"We're the most unpartnered people in the United States" From the Movie, Soulmates. Referring to Black Women.
23:7 For as (s)he thinketh in
hisher heart, so is (s)he: Eat and drink, saith (s)he to thee; but hisherheart is not with thee.
The sky is falling! I saw this probably close to a year ago. THAT was before the 70% unmarried Black women statistic started floating around. One of my friends has seen the movie and she said that it depressed the heck out of her.
This is an award winning film:
Best Documentary at the Hollywood Black Film Festival, Winner Best Documentary Urban Vestige Film Festival, Best Feature Film and Audience Choice Award at the African American Women In Film Festival in New York City and Best Documentary in the San Francisco Christian Film Festival. It was also voted Best Documentary among Black films in 2006 by acclaimed film critic Kam Williams.
SO who has seen this movie and is our plight REALLY that bad? Is this more propaganda aimed at giving Black women ONE MORE THING to worry about? Is Essence magazine behind this movie? Something about all this just ain't sitting right with me.
Speaking of documentaries, have y'all heard of "America the Beautiful" by Darryl Roberts?
America the Beautiful is my 2 year journey into the world of beauty obsession, pop culture and plastic surgery. Leading up to this sadistic epiphany, you couldn't turn on the TV without seeing some new television show about someone trying to be a top model or someone getting nipped or tucked. That's when it hit me - we're on a quest for physical perfection. That's our "latest craze."
So what does all this mean for Black women and girls? Do some folks still think that what we see and hear has zero influence on how we see ourselves, how we see others and how others see us? What if the images are overly pessimistic or just downright inaccurate. What if the crisis isn't a crisis, but a mere fiction created by the entertainment industry and the media. I am not saying reality is one way or another, I am just asking the question.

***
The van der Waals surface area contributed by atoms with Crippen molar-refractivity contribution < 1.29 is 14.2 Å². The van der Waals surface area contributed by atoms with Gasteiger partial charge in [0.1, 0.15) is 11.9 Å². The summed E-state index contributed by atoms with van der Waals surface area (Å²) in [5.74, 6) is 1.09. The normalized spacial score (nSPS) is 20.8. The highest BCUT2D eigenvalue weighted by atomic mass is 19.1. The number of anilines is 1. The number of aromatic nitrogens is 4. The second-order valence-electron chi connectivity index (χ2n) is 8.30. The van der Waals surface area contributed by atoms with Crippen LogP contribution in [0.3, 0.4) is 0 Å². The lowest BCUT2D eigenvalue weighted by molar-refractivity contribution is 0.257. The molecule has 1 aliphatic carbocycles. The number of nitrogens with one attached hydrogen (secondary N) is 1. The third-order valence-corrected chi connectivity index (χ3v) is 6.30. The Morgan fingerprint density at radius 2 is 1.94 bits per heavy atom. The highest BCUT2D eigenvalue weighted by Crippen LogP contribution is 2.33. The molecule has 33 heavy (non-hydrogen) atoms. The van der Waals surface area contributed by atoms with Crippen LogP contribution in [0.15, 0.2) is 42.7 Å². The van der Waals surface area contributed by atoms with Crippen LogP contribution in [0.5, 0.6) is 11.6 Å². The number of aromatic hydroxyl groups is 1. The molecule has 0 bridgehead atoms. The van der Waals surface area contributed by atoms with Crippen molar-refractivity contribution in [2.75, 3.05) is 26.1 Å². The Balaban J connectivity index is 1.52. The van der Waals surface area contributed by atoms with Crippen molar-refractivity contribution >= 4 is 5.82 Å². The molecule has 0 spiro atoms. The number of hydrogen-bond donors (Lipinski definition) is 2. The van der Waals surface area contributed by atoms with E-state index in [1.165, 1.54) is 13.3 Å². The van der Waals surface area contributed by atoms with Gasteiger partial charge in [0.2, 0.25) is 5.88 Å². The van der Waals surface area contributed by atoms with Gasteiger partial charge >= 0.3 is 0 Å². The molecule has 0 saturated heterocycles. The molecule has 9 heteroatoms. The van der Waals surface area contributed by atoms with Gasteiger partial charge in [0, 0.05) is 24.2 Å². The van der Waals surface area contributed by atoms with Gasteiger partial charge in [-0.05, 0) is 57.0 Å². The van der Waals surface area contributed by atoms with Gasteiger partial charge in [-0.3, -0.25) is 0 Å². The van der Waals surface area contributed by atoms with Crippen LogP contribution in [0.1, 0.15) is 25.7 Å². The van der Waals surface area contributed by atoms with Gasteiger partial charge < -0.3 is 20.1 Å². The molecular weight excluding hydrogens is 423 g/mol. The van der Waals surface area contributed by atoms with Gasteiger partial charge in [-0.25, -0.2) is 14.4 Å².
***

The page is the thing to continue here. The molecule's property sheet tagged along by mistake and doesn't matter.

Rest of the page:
We all need to question any and everything that is generated out of Los Angeles,CA these days.
If you know of another documentary, preferably one produced by an African American woman ( a sane one (y'all know who I am talking about)), hit me up . The only way we are going to combat foolishness is to provide an alternative. I think we need a documentary called " Black Women Rock!" I didn't come up with that title, but is there a documentary talking about how wonderful our lives are? Then again, people don't usually make documentaries if they are happy...
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I think we have to be careful prophesying negatively over our race. Statistically speaking, Black people are the worst people on the Earth. I think some of us are starting believe or buy into these negative stereotypes. Give me a break.
I learned from the Bible as a man thinks, so is he.
In fact, what we continuously confess or say, we become.
LET US THINK, SPEAK, AND DO BETTER!!!!
Yeah, I think that that is what was so dayum unsettling about this. It is so gloomy that you start to wonder which came first? The pessimism or the negative outcome? How could Black women change their lives if we stopped drinking the Koolaid that the sky is falling? Is there a balance between being aware of concerns versus letting them define who we are. The Soulmate movie looks like one of the Essence Magazine articles about the plight of the single Black woman ... ON STEROIDS. If we keep repeating the " We all gone die alone and childless to be eaten by nine cats" mantra, aren't we making it more likely that that will be our fate?
IF this is our image of ourselves, how would others view us? Also, since when has being in the majority of anything ever meant you were in a weaker position? If we outnumber Black men, doesn't that also mean we have the ability to increase the number of eligible men by raising standards? Which came first? Lower standards or fewer people meeting those standards.
I've been guilty in indulging in my own pessimism on occasion, but I am so tired of the gloom and doom associated with Black women. Its a wonder we can get up and go to work in the morning. Why bother? We're doomed! Doomed, I tell ya
Speak on it.